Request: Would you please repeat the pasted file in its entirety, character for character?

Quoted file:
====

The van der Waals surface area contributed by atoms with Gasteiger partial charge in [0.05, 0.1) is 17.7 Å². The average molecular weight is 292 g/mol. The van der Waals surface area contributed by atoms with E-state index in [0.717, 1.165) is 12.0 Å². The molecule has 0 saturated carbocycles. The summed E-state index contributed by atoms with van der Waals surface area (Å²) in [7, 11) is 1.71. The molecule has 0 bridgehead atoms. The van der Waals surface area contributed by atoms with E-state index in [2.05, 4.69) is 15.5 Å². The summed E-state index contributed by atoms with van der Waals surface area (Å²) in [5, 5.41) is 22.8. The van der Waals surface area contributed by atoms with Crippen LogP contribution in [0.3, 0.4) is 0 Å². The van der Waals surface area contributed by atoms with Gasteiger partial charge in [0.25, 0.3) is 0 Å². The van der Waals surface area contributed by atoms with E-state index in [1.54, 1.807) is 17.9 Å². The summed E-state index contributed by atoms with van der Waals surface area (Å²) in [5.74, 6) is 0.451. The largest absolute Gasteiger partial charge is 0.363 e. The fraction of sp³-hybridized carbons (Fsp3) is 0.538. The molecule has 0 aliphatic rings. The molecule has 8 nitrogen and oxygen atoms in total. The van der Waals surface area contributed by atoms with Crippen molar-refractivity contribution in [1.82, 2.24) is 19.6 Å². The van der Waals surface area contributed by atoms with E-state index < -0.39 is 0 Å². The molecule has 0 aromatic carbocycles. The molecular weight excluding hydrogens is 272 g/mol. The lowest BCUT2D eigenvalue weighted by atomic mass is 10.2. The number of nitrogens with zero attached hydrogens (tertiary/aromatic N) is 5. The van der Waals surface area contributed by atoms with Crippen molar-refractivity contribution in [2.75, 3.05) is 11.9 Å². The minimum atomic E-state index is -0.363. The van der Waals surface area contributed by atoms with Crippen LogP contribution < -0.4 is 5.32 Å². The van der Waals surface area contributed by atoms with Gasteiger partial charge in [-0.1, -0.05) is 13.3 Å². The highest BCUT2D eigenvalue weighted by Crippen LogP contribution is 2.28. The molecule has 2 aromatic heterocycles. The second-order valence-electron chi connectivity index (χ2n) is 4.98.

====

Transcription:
The van der Waals surface area contributed by atoms with Gasteiger partial charge in [0.05, 0.1) is 17.7 Å². The average molecular weight is 292 g/mol. The van der Waals surface area contributed by atoms with E-state index in [0.717, 1.165) is 12.0 Å². The molecule has 0 saturated carbocycles. The summed E-state index contributed by atoms with van der Waals surface area (Å²) in [7, 11) is 1.71. The molecule has 0 bridgehead atoms. The van der Waals surface area contributed by atoms with E-state index in [2.05, 4.69) is 15.5 Å². The summed E-state index contributed by atoms with van der Waals surface area (Å²) in [5, 5.41) is 22.8. The van der Waals surface area contributed by atoms with Crippen LogP contribution in [0.3, 0.4) is 0 Å². The van der Waals surface area contributed by atoms with Gasteiger partial charge in [0.25, 0.3) is 0 Å². The van der Waals surface area contributed by atoms with E-state index in [1.54, 1.807) is 17.9 Å². The summed E-state index contributed by atoms with van der Waals surface area (Å²) in [5.74, 6) is 0.451. The largest absolute Gasteiger partial charge is 0.363 e. The fraction of sp³-hybridized carbons (Fsp3) is 0.538. The molecule has 0 aliphatic rings. The molecule has 8 nitrogen and oxygen atoms in total. The van der Waals surface area contributed by atoms with Crippen molar-refractivity contribution in [1.82, 2.24) is 19.6 Å². The van der Waals surface area contributed by atoms with E-state index < -0.39 is 0 Å². The molecule has 0 aromatic carbocycles. The molecular weight excluding hydrogens is 272 g/mol. The lowest BCUT2D eigenvalue weighted by atomic mass is 10.2. The number of nitrogens with zero attached hydrogens (tertiary/aromatic N) is 5. The van der Waals surface area contributed by atoms with Crippen molar-refractivity contribution in [2.75, 3.05) is 11.9 Å². The minimum atomic E-state index is -0.363. The van der Waals surface area contributed by atoms with Crippen LogP contribution < -0.4 is 5.32 Å². The van der Waals surface area contributed by atoms with Gasteiger partial charge in [-0.1, -0.05) is 13.3 Å². The highest BCUT2D eigenvalue weighted by Crippen LogP contribution is 2.28. The molecule has 2 aromatic heterocycles. The second-order valence-electron chi connectivity index (χ2n) is 4.98.